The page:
Thursday, September 3, 2009

..and so classes begin

Last night we were all split up into numerous groups to go to a taverna dinner with two professors. We ended up eating in Pangrati square which is pretty close to the academic center. We had so many amazing things: taziki, an eggplant dip, fried goat cheese with lemon juice, ricotta cheese dip, greek salad, fresh bread, peppers marinated in vinegar then grilled, stuffed peppers, a mixed grill of lamb, baklava, house red wine, and much more. Greeks don't start eating dinner until about 10, which is super late compared to the United States. The children are also up, running about till about midnight, even on school nights apparently. Siestas are taken VERY seriously here, which occur from 2-6, allowing Greeks/especially the children to stay up so late.

Today is my first day of classes. I woke up around 7:30 to make it to my 8:30 archaeology class (I have 830s on tues/thurs, and then on mon/wed, I don't have class till 12:20). My first class (archaeology) seems like it is basically going to be a tour every class period. We never meet at the classroom, instead we meet on sites (the acropolis, Agora, etc.) We are only in class one day, and that is for the midterm. The professor is a young woman, who seems like she will be a lot of fun and relaxed.

The last class I had yesterday called International Relations: The Mediterranean Dimension, I think is going to be my favorite class. The professor is a young guy from Cyprus called Phillipe who got his undgrad/grad school in the US. I think the topics of the class are going to be extremely interesting and it is going to be conversation/debate based. In his introduction he exclaimed, "and by the way I love Hilary Clinton! I think Bill was the best president recently, possibly ever, but I think Obama will pass him up." This actually started a great conversation of the bat (mostly guys denying Hilary's awesomeness).
Another thing the professor told us, is that the current prime minister of Greece (who is behind in the polls), has called an election. This means that there is going to be a prime minister election October 4th! This means that Athens is going to be the political hotspot for the next month, which I find super exciting. Apparently this means that there are going to be many demonstrations and protests. Can you imagine if the presidential election in the US only lasted a month!?!? That would be crazy...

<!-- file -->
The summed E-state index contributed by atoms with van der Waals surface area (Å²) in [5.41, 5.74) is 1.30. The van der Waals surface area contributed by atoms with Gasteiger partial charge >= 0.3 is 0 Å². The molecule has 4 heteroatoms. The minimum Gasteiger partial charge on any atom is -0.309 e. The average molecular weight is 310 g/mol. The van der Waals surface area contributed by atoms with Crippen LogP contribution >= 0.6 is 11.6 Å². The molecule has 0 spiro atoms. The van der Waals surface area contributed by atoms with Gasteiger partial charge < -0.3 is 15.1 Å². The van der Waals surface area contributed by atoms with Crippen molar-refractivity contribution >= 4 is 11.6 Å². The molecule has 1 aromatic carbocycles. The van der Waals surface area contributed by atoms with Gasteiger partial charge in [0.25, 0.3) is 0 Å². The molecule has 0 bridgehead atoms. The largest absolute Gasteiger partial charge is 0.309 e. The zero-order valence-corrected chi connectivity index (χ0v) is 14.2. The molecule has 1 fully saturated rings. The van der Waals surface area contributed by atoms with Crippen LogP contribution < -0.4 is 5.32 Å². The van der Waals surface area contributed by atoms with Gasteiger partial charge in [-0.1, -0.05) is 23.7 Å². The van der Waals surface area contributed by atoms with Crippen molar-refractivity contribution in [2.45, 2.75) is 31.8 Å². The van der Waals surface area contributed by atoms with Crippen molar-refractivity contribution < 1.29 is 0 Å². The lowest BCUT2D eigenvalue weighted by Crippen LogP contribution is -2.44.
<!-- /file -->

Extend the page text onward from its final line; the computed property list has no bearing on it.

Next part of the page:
After my first day of class I went back the apartment and my roommates and I had our first night of cooking dinner. We cooked pasta, fruit salad, a pasta salad, and fresh bread with feta and olive oil. Then, I realized I greatly need to practice the alphabet. I posted it below to show you just how ridiculous it is to learn. It is the only country/language that uses this language. lucky me
Α αAleph AlephAlphaἄλφαάλφαa[a] [aː][a]1
Β βBeth BethBetaβῆταβήταbv[b][v]2
Γ γGimel GimelGammaγάμμαγάμμα
ggh, g, y[ɡ][ɣ], [ʝ]3
Δ δDaleth DalethDeltaδέλταδέλταdd, dh, th[d][ð]4
Ε εHe HeEpsilonε ψιλόνέψιλονe[e]5
Ζ ζZayin ZayinZetaζῆταζήταz[zd]
(or [dz])
later [zː]
Η ηHeth HethEtaἦταήταe, ēi[ɛː][i]8
Θ θTeth TethThetaθῆταθήταth[tʰ][θ]9
Ι ιYodh YodhIotaἰῶταιώτα
i[i] [iː][i], [ʝ]10
Κ κKaph KaphKappaκάππακάππα
k[k][k], [c]20
Λ λLamedh LamedhLambdaλάβδαλάμβδαλάμδα
Μ μMem MemMuμῦμι
Ν νNun NunNuνῦνι
Ξ ξSamekh SamekhXiξεῖξῖξιxx, ks[ks]60
Ο οAyin 'AyinOmicronοὖὂ μικρόνόμικρονo[o]70
Π πPe PePiπεῖπῖπιp[p]80
Ρ ρRes ReshRhoῥῶρωr (: rh)r[r], [r̥][r]100
Σ σ ςSin SinSigmaσῖγμασίγμαs[s]200
Τ τTaw TawTauταῦταυt[t]300
Υ υWaw WawUpsilonὖ ψιλόνύψιλονu, yy, v, f[y] [yː]
(earlier [ʉ] [ʉː])
Φ φorigin disputed
(see text)
Χ χChiχεῖχῖχιchch, kh[kʰ][x], [ç]600
Ψ ψPsiψεῖψῖψιps[p
Ω ω

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